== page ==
Writing from fact is reportage, when you write using ‘truth’ you add extra spice and colour to the mixture to make it fiction, more interesting, and more moving.

And remember, an issue with writing from reality is that ironically, fact is often too weird and too unbelievable to work as fiction. Your readers will say, ‘oh, come on, that would never happen.’ And you can’t phone them all up and say, ‘actually, it did. I’m not making it up. I once knew this bloke…’ Instead, you’ve often got to tone down the story to make it more credible. Real-life coincidences can be particularly problematic here.

So, be careful with facts… but always write with truth.


New Year Ships’ Log

It’s 2014 – a year that still sounds to me like the title of a Sci-Fi movie. And I’m hoping the spaceships I encounter over the next twelve months will be of the friendly variety .Veterans of this blog will know that when I refer to ‘ships’ I’m talking about all the texts/scripts which I’ve sent out on spec re publication, staging or broadcast etc… I have always liked the idea of my work as ‘ships’ as it somewhat relieves me of responsibility – once launched, they are out there and I can only hope they return to port in some form, preferably laden with a win or publication.

Last year I sent out a total of 59 ships. Some 17 returned to port, 39 never made it. Rejections/disappointments/ non-runs/PFOs are part and parcel with the writer’s lot and learning how to handle them is one of the most important (and difficult) lessons a novice writer faces.

I when I was 22, I wrote seven short stories. They were bad, really pretentious, decorated with adjectives and adverbs and with no theme or character development or point to any of them at all but I thought they were pure genius. I sent them off to every magazine I could find in the bookstore. And waited. And waited. And waited… until I became convinced that they had all been lost in the post. It was the only explanation, surely, as any editor would recognize my genius immediately, no? A couple of months later, I received a single rejection letter. And the truth dawned. No one else even bothered replying. It was 100% rejection. I was floored. I burned the stories I was working on and I didn’t send anything else off for another ten years.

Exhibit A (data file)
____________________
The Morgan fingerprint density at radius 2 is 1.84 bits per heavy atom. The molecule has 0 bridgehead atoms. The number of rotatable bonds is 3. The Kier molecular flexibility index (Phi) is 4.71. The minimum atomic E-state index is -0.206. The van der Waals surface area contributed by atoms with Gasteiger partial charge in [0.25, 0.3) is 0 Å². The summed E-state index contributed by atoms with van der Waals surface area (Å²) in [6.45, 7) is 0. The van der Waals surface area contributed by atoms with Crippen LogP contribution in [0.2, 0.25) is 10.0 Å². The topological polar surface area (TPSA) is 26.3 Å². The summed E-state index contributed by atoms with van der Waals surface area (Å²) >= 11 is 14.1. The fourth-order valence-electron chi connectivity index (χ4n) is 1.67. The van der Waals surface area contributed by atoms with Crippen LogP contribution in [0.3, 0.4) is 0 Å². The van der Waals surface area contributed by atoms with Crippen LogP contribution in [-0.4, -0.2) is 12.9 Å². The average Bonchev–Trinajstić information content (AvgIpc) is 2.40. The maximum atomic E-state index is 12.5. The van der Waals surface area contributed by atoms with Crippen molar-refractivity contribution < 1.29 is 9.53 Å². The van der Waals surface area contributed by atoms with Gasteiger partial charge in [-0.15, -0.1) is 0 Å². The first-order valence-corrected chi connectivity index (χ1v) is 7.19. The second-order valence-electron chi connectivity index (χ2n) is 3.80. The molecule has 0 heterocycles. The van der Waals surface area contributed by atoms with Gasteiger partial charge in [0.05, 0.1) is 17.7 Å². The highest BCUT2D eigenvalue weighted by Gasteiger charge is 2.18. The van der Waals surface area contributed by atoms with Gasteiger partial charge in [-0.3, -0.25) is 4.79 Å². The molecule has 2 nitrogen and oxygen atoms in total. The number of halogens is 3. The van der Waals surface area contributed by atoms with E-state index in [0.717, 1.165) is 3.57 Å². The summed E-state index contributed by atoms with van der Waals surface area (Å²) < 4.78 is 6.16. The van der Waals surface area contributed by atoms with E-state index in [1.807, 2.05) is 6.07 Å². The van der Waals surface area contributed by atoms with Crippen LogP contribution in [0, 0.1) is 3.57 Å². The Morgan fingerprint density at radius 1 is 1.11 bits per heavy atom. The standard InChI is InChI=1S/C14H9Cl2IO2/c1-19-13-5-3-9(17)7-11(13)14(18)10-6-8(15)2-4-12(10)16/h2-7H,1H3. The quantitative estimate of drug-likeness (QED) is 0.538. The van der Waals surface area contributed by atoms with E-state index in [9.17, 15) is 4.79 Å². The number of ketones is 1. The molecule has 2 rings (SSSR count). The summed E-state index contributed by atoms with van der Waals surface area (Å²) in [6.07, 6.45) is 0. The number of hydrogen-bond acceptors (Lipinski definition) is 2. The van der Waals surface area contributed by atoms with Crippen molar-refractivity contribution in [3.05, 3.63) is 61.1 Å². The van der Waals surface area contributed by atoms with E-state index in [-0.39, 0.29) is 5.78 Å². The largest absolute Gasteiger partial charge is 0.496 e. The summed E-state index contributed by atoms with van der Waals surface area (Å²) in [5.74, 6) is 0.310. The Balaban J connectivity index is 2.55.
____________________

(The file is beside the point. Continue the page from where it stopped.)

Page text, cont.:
That was very stupid of me. I should have brushed myself off and tried again. I would be in a much better position and be a better writer now if I had. But I wasn’t strong or  mature enough to know that then. Ah, well. During my first year on my MA at UEA  (2009), I sent out another batch of stories. I’d had a few shorts published at this stage and was confident that I’d now win every competition going and it would pay my MA tuition. And, again I got nowhere. I was pretty down but I recalled how I’d let rejection defeat me before and vowed it wouldn’t happen again. I sent out more, and then more and after six months, I had bagged the Mary and Ted O’Regan Award, and then the Annaghmakerrig award and the Molly Keane Award, the HISSAC, the Sussex Playwrights’, the Meridian, the Escalator Award. I’ve now got two broadcast radio plays under my belt (and am working on a third)  as well as signing with an agent and my novel is currently on submission to publishers. My  short stories have been published in seven anthologies/literary publications. I’ve had staged readings of my work in Norfolk, Brighton and Cornwall. I’ve served as writer in residence on the Aran Islands, lead workshops in creative writing in Ireland and the UK and teach writing for a living. These are all ships that came home to mama over the past five years but believe me, many had to sink before I saw the slightest hint of success.

Don’t give up – look at how you can improve your rejected story/script/novel/play and send it out again. Remember, much depends on what the magazine or the competition judge is looking for at that particular time, it may not be a comment on your writing skills. It’s all about not giving up.

The 2013 stats:

Ships sent out: 56

Wins/acceptance/short-listings/publications:17

Ships sunk: 39

The 2014 stats thus far:

Awaiting news on 13 ships launched

Wins/acceptance/short-listings/publications: 1

Ships sunk: 3